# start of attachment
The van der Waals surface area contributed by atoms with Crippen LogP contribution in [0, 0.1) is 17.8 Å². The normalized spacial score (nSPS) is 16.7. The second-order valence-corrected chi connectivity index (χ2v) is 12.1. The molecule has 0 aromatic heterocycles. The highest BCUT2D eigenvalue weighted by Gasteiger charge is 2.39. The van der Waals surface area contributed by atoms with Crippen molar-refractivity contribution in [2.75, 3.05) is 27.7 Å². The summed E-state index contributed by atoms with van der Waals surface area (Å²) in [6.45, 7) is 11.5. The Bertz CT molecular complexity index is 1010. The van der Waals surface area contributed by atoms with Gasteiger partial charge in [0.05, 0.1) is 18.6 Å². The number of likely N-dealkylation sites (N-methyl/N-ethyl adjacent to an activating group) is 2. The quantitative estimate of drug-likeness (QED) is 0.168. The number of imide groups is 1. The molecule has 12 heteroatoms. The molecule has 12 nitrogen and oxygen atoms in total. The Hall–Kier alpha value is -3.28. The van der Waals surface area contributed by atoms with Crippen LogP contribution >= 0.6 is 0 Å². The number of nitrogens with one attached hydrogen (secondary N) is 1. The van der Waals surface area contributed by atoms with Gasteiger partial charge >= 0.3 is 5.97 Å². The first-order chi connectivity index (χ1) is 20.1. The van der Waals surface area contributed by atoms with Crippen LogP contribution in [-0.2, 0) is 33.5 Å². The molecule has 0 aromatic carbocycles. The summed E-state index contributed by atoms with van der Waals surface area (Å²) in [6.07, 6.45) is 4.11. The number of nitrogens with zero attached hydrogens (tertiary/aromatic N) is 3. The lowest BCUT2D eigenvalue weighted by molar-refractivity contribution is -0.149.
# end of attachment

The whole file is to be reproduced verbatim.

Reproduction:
The van der Waals surface area contributed by atoms with Crippen LogP contribution in [0, 0.1) is 17.8 Å². The normalized spacial score (nSPS) is 16.7. The second-order valence-corrected chi connectivity index (χ2v) is 12.1. The molecule has 0 aromatic heterocycles. The highest BCUT2D eigenvalue weighted by Gasteiger charge is 2.39. The van der Waals surface area contributed by atoms with Crippen molar-refractivity contribution in [2.75, 3.05) is 27.7 Å². The summed E-state index contributed by atoms with van der Waals surface area (Å²) in [6.45, 7) is 11.5. The Bertz CT molecular complexity index is 1010. The van der Waals surface area contributed by atoms with Gasteiger partial charge in [0.05, 0.1) is 18.6 Å². The number of likely N-dealkylation sites (N-methyl/N-ethyl adjacent to an activating group) is 2. The quantitative estimate of drug-likeness (QED) is 0.168. The number of imide groups is 1. The molecule has 12 heteroatoms. The molecule has 12 nitrogen and oxygen atoms in total. The Hall–Kier alpha value is -3.28. The van der Waals surface area contributed by atoms with Crippen LogP contribution >= 0.6 is 0 Å². The number of nitrogens with one attached hydrogen (secondary N) is 1. The van der Waals surface area contributed by atoms with Gasteiger partial charge >= 0.3 is 5.97 Å². The first-order chi connectivity index (χ1) is 20.1. The van der Waals surface area contributed by atoms with Crippen LogP contribution in [-0.2, 0) is 33.5 Å². The molecule has 0 aromatic carbocycles. The summed E-state index contributed by atoms with van der Waals surface area (Å²) in [6.07, 6.45) is 4.11. The number of nitrogens with zero attached hydrogens (tertiary/aromatic N) is 3. The lowest BCUT2D eigenvalue weighted by molar-refractivity contribution is -0.149.